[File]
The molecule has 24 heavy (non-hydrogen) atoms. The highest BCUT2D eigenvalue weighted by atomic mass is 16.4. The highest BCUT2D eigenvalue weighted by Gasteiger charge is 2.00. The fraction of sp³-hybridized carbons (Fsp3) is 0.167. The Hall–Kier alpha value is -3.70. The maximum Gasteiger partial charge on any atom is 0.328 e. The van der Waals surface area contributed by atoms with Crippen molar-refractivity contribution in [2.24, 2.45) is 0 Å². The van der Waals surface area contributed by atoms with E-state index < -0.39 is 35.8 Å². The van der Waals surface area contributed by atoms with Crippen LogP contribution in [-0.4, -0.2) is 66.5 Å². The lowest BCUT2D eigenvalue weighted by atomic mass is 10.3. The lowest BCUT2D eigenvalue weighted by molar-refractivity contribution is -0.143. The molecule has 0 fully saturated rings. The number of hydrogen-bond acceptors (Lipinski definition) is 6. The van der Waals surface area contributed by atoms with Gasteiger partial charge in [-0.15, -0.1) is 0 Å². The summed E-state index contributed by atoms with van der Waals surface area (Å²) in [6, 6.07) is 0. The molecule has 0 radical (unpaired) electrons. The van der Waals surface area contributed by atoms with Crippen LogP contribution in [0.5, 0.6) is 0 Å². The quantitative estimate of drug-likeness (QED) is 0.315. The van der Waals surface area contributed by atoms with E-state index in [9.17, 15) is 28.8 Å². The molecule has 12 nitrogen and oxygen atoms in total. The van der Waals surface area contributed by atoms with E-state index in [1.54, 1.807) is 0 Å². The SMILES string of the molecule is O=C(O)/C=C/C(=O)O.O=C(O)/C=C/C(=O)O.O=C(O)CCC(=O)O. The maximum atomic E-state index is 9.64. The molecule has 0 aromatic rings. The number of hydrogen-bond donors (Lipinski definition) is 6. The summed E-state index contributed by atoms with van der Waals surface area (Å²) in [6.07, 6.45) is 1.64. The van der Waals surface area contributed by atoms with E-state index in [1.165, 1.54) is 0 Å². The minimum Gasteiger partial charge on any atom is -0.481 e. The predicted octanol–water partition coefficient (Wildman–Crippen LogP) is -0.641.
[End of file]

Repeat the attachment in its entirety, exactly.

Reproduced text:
The molecule has 24 heavy (non-hydrogen) atoms. The highest BCUT2D eigenvalue weighted by atomic mass is 16.4. The highest BCUT2D eigenvalue weighted by Gasteiger charge is 2.00. The fraction of sp³-hybridized carbons (Fsp3) is 0.167. The Hall–Kier alpha value is -3.70. The maximum Gasteiger partial charge on any atom is 0.328 e. The van der Waals surface area contributed by atoms with Crippen molar-refractivity contribution in [2.24, 2.45) is 0 Å². The van der Waals surface area contributed by atoms with E-state index < -0.39 is 35.8 Å². The van der Waals surface area contributed by atoms with Crippen LogP contribution in [-0.4, -0.2) is 66.5 Å². The lowest BCUT2D eigenvalue weighted by atomic mass is 10.3. The lowest BCUT2D eigenvalue weighted by molar-refractivity contribution is -0.143. The molecule has 0 fully saturated rings. The number of hydrogen-bond acceptors (Lipinski definition) is 6. The van der Waals surface area contributed by atoms with Gasteiger partial charge in [-0.15, -0.1) is 0 Å². The summed E-state index contributed by atoms with van der Waals surface area (Å²) in [6, 6.07) is 0. The molecule has 0 radical (unpaired) electrons. The van der Waals surface area contributed by atoms with Crippen LogP contribution in [0.5, 0.6) is 0 Å². The quantitative estimate of drug-likeness (QED) is 0.315. The van der Waals surface area contributed by atoms with E-state index in [9.17, 15) is 28.8 Å². The molecule has 12 nitrogen and oxygen atoms in total. The van der Waals surface area contributed by atoms with E-state index in [1.54, 1.807) is 0 Å². The SMILES string of the molecule is O=C(O)/C=C/C(=O)O.O=C(O)/C=C/C(=O)O.O=C(O)CCC(=O)O. The maximum atomic E-state index is 9.64. The molecule has 0 aromatic rings. The number of hydrogen-bond donors (Lipinski definition) is 6. The summed E-state index contributed by atoms with van der Waals surface area (Å²) in [6.07, 6.45) is 1.64. The van der Waals surface area contributed by atoms with E-state index in [1.165, 1.54) is 0 Å². The minimum Gasteiger partial charge on any atom is -0.481 e. The predicted octanol–water partition coefficient (Wildman–Crippen LogP) is -0.641.